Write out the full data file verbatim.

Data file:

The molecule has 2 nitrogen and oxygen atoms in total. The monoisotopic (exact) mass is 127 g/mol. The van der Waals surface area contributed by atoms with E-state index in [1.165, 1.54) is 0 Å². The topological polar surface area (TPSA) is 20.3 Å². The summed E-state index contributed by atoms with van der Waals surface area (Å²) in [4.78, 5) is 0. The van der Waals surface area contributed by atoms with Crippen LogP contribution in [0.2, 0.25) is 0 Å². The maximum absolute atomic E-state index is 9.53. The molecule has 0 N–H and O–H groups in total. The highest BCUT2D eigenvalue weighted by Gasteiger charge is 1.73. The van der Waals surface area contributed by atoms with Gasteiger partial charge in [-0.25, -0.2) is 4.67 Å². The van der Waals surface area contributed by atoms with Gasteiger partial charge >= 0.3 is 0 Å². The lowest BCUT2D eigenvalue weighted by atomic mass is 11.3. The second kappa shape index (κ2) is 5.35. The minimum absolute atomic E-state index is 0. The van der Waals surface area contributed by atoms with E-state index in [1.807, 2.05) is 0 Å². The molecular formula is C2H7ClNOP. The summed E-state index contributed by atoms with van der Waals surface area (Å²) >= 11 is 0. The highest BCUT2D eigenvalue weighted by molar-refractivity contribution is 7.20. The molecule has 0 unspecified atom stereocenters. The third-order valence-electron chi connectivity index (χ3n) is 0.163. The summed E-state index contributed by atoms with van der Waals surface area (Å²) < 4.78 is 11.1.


The molecule has 2 nitrogen and oxygen atoms in total. The monoisotopic (exact) mass is 127 g/mol. The van der Waals surface area contributed by atoms with E-state index in [1.165, 1.54) is 0 Å². The topological polar surface area (TPSA) is 20.3 Å². The summed E-state index contributed by atoms with van der Waals surface area (Å²) in [4.78, 5) is 0. The van der Waals surface area contributed by atoms with Crippen LogP contribution in [0.2, 0.25) is 0 Å². The maximum absolute atomic E-state index is 9.53. The molecule has 0 N–H and O–H groups in total. The highest BCUT2D eigenvalue weighted by Gasteiger charge is 1.73. The van der Waals surface area contributed by atoms with Gasteiger partial charge in [-0.25, -0.2) is 4.67 Å². The van der Waals surface area contributed by atoms with Gasteiger partial charge >= 0.3 is 0 Å². The lowest BCUT2D eigenvalue weighted by atomic mass is 11.3. The second kappa shape index (κ2) is 5.35. The minimum absolute atomic E-state index is 0. The van der Waals surface area contributed by atoms with E-state index in [1.807, 2.05) is 0 Å². The molecular formula is C2H7ClNOP. The summed E-state index contributed by atoms with van der Waals surface area (Å²) >= 11 is 0. The highest BCUT2D eigenvalue weighted by molar-refractivity contribution is 7.20. The molecule has 0 unspecified atom stereocenters. The third-order valence-electron chi connectivity index (χ3n) is 0.163. The summed E-state index contributed by atoms with van der Waals surface area (Å²) < 4.78 is 11.1.